“The three-year freeze on housing benefit has had devastating and far-reaching consequences, with people on the lowest incomes being completely priced out of renting. At the same time, we now have over 100,000 households in England alone trapped in temporary accommodation, while the number of people sleeping rough is climbing fast. Many councils are on the verge of financial collapse trying to cope with the demand.

“While the Chancellor’s decision to tackle homelessness in the short-term is a positive step, there is no room for complacency. The next UK Government must sustain this investment, otherwise we will see homelessness rise again.”

The LHA rise will come into effect next April.

Thanet council deputy leader Helen Whitehead, who is portfolio holder for housing, said: “Over the past few years Thanet has been through a period of extraordinary change and inflation in our rental market, with many of our most vulnerable residents still only receiving support at an assumed rental level dated to 2018/19.

“Many properties are now at or over 100% of the rental levels from 2018, and in spite of that, and in spite of multiple contacts with central government requesting an uplift, Local Housing Allowance remained frozen, which created an ongoing and extraordinarily difficult situation for Thanet residents.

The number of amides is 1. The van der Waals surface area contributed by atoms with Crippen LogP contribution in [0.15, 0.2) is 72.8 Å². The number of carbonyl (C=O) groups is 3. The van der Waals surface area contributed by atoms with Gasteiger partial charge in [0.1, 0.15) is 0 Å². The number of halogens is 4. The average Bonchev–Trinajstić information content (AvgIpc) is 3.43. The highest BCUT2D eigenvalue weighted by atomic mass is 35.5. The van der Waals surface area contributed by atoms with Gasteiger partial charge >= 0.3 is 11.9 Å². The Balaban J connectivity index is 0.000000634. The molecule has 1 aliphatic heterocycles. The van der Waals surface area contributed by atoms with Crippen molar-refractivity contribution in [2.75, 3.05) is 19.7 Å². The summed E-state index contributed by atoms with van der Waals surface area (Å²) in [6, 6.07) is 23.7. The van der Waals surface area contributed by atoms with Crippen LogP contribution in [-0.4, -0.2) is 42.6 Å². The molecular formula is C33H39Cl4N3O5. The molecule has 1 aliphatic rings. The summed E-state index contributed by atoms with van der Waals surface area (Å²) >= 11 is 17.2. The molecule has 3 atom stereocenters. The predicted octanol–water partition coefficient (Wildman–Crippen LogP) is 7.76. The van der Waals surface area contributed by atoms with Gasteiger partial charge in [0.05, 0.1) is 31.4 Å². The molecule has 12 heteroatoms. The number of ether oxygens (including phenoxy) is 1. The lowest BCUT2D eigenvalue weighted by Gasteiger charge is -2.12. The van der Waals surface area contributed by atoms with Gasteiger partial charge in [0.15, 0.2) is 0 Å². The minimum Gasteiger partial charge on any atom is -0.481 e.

“A rise in Local Housing Allowance is welcomed, as it should help to make many more private properties available to those on lower incomes; but there are still many more issues to be addressed to support residents in the private sector, and ensure that private rentals not only provide equity, but also are supported to do so.”

Local Housing Allowance

The Local Housing Allowance sets the maximum amount a council will pay in housing benefit for a private rental but this has been fixed by government since 2020 and despite Universal Credit and other benefits going up in line with inflation in April this has not been the case for LHA.

Currently the LHA rates for Thanet are per month:

Shared accommodation £299.17

1 bedroom £473.72

2 bedrooms £648.22

3 bedrooms £797.81

4 bedrooms £947.40

These amounts do not reach the rates being asked for in the private rental sector. A search of rentals recently shows the cheapest rooms for rent at £90-£100, leaving a £100 per month shortfall.